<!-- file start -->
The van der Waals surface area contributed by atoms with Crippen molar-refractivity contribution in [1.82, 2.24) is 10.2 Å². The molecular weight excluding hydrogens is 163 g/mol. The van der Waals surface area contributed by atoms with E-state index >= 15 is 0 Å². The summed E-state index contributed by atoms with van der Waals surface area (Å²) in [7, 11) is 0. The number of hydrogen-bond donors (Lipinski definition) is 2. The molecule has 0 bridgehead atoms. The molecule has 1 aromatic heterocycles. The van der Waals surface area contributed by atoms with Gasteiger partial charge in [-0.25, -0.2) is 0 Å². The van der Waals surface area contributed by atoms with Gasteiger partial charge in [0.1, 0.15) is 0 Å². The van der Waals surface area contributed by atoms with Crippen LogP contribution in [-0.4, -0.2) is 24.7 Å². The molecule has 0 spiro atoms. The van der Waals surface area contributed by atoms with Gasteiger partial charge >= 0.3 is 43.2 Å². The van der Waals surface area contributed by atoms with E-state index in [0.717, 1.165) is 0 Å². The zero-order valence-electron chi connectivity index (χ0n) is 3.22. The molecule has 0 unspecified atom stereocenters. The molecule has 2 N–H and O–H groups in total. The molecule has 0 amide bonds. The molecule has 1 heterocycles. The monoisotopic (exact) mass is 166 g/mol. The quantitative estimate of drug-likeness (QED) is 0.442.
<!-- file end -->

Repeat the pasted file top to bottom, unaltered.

The van der Waals surface area contributed by atoms with Crippen molar-refractivity contribution in [1.82, 2.24) is 10.2 Å². The molecular weight excluding hydrogens is 163 g/mol. The van der Waals surface area contributed by atoms with E-state index >= 15 is 0 Å². The summed E-state index contributed by atoms with van der Waals surface area (Å²) in [7, 11) is 0. The number of hydrogen-bond donors (Lipinski definition) is 2. The molecule has 0 bridgehead atoms. The molecule has 1 aromatic heterocycles. The van der Waals surface area contributed by atoms with Gasteiger partial charge in [-0.25, -0.2) is 0 Å². The van der Waals surface area contributed by atoms with Gasteiger partial charge in [0.1, 0.15) is 0 Å². The van der Waals surface area contributed by atoms with Crippen LogP contribution in [-0.4, -0.2) is 24.7 Å². The molecule has 0 spiro atoms. The van der Waals surface area contributed by atoms with Gasteiger partial charge >= 0.3 is 43.2 Å². The van der Waals surface area contributed by atoms with E-state index in [0.717, 1.165) is 0 Å². The zero-order valence-electron chi connectivity index (χ0n) is 3.22. The molecule has 0 unspecified atom stereocenters. The molecule has 2 N–H and O–H groups in total. The molecule has 0 amide bonds. The molecule has 1 heterocycles. The monoisotopic (exact) mass is 166 g/mol. The quantitative estimate of drug-likeness (QED) is 0.442.